In conclusion, the determinants of ANC visit dropout were socio-cultural, economic, accessibility of services and individual factors. In addition, the behavior of the professional, the mothers understanding of the existing services and their perception of the ANC services were factors for ANC visit dropout. Limitation this research might be prone to recall bias that may leads to false result to minimize this we limit the study in last 6 month preceded birth. Recommendation: For federal ministry of health and NGOs, Providing training on compassionate respectful care for promoting positive attitude and behavior of health workers towards clients and building trust in government health facilities from the health care provider side.

Availability of data and materials

All necessary data were included in the paper. Raw data is available from the corresponding author upon reasonable request.

Abbreviations

ANC:

Antenatal care

DHS:

Demographic health survey

EDHS:

Ethiopian demographic health survey

FANC :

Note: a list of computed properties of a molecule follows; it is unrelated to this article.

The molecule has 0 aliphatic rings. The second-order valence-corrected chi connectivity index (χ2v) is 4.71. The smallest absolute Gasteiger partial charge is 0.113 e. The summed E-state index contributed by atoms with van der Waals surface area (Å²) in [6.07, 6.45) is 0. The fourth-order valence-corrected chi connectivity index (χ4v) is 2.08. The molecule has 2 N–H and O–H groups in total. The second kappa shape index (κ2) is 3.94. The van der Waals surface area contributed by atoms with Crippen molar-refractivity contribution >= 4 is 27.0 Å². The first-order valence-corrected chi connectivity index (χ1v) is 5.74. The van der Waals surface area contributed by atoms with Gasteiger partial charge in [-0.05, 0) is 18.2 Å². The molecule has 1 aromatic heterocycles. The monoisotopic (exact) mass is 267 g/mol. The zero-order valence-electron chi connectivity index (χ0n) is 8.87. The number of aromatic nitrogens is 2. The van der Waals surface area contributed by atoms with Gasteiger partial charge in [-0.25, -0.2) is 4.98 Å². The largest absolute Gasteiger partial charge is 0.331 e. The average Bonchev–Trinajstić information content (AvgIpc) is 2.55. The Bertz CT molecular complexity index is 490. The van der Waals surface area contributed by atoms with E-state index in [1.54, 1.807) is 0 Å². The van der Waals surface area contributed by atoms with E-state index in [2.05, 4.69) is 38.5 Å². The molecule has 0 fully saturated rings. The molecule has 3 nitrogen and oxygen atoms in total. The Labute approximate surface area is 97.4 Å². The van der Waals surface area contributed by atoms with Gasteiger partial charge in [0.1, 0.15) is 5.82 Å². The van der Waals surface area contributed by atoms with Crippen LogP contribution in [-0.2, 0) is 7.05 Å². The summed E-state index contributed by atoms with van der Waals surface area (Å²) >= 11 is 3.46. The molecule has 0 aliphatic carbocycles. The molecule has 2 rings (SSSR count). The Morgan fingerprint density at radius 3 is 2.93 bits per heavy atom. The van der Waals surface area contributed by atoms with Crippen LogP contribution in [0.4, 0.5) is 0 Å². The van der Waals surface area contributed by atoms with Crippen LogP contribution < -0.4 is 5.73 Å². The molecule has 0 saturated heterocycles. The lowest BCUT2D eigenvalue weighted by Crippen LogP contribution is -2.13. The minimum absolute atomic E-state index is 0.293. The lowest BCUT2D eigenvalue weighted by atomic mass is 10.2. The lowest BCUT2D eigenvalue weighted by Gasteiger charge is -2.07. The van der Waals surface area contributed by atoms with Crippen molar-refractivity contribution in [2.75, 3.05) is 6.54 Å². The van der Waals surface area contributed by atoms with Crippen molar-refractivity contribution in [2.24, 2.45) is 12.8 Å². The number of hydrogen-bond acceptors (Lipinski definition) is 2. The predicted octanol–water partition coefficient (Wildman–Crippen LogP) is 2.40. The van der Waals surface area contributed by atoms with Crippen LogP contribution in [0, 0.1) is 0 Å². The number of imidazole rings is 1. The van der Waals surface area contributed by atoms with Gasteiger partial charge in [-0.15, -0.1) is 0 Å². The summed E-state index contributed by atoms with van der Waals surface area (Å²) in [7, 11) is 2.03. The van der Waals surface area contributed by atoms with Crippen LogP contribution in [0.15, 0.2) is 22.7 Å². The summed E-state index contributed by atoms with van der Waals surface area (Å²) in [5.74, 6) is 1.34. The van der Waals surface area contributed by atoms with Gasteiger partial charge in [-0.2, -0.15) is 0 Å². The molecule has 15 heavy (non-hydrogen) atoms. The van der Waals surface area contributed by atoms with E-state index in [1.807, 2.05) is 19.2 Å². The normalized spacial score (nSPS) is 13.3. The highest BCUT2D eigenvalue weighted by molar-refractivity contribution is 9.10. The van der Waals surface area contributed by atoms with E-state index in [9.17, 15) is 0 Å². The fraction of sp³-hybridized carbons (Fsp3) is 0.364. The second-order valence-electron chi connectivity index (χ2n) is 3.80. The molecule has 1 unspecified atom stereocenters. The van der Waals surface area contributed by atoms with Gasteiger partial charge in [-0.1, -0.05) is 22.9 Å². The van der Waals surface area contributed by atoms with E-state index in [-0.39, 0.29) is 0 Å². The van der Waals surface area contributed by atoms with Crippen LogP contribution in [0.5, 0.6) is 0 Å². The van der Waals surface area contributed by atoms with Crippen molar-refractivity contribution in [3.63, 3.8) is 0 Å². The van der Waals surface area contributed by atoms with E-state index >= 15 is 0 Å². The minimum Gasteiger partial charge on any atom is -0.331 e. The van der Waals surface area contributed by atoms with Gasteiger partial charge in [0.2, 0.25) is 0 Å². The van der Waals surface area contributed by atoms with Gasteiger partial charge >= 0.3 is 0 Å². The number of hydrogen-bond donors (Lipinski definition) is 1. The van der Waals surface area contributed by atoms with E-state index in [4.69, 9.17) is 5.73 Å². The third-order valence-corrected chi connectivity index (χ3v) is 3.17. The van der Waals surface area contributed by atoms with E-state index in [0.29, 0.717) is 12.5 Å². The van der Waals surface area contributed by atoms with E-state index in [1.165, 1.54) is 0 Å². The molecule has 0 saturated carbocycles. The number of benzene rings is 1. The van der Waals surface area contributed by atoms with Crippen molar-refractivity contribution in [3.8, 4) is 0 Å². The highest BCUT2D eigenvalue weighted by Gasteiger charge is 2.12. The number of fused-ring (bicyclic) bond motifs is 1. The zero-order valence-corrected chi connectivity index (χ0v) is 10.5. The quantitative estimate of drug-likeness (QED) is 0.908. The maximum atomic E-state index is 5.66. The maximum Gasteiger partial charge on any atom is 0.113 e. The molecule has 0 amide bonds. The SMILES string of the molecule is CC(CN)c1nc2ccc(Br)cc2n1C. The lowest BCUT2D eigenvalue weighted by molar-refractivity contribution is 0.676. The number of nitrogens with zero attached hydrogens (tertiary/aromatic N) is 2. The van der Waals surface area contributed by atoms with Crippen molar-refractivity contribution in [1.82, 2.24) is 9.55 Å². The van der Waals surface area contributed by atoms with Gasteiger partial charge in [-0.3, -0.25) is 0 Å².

Focus antenatal care

SDG :

Sustainable development goals

WHO :

World health organization

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Acknowledgments

First of all, I would like to thank Bahir Dar University College of Medicine and Health Sciences, School of Public Health.

I would like to also thank the Bahir Dar Zuria Woreda health office staff, health professional they work in the health centers and health extension workers in the Kebele for their invaluable support through the whole process.

Finally, I am also grateful to the supervisors and data collectors who have committed themselves throughout the study period and to all participants who were a volunteer to participate in the study.

Funding

Bahir Dar University has funded this research.

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Y.A.B performs the development of the manuscript, develop the survey questioners, develop an interview guide; and collect the data, supervised the data collection, and analysis of the data. T.E.T and A.A.E support the methodology part of the study and analysis of the data. H.B.N supports the revision of the manuscript. All authors read and approved the final manuscript

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Correspondence to Yibeltal Alemu Bekele.